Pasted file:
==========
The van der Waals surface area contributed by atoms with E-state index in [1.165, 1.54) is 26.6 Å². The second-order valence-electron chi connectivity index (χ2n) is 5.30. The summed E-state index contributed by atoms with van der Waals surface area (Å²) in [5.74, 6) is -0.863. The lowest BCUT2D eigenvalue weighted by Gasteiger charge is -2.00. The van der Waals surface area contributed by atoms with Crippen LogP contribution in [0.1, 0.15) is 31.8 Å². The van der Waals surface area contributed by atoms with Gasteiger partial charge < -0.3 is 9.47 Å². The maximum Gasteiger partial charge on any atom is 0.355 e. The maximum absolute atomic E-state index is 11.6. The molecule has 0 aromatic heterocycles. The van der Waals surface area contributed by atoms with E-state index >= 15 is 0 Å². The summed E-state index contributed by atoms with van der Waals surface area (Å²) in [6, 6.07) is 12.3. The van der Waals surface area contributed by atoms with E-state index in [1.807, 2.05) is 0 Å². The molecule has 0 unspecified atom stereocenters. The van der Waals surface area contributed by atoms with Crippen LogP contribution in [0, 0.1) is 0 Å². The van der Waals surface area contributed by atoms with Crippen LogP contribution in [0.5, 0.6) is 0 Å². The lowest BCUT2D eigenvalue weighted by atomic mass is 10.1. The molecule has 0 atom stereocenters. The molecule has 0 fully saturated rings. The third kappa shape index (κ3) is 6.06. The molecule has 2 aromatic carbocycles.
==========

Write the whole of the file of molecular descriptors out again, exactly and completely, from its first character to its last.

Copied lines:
The van der Waals surface area contributed by atoms with E-state index in [1.165, 1.54) is 26.6 Å². The second-order valence-electron chi connectivity index (χ2n) is 5.30. The summed E-state index contributed by atoms with van der Waals surface area (Å²) in [5.74, 6) is -0.863. The lowest BCUT2D eigenvalue weighted by Gasteiger charge is -2.00. The van der Waals surface area contributed by atoms with Crippen LogP contribution in [0.1, 0.15) is 31.8 Å². The van der Waals surface area contributed by atoms with Gasteiger partial charge < -0.3 is 9.47 Å². The maximum Gasteiger partial charge on any atom is 0.355 e. The maximum absolute atomic E-state index is 11.6. The molecule has 0 aromatic heterocycles. The van der Waals surface area contributed by atoms with E-state index >= 15 is 0 Å². The summed E-state index contributed by atoms with van der Waals surface area (Å²) in [6, 6.07) is 12.3. The van der Waals surface area contributed by atoms with E-state index in [1.807, 2.05) is 0 Å². The molecule has 0 unspecified atom stereocenters. The van der Waals surface area contributed by atoms with Crippen LogP contribution in [0, 0.1) is 0 Å². The van der Waals surface area contributed by atoms with Crippen LogP contribution in [0.5, 0.6) is 0 Å². The lowest BCUT2D eigenvalue weighted by atomic mass is 10.1. The molecule has 0 atom stereocenters. The molecule has 0 fully saturated rings. The third kappa shape index (κ3) is 6.06. The molecule has 2 aromatic carbocycles.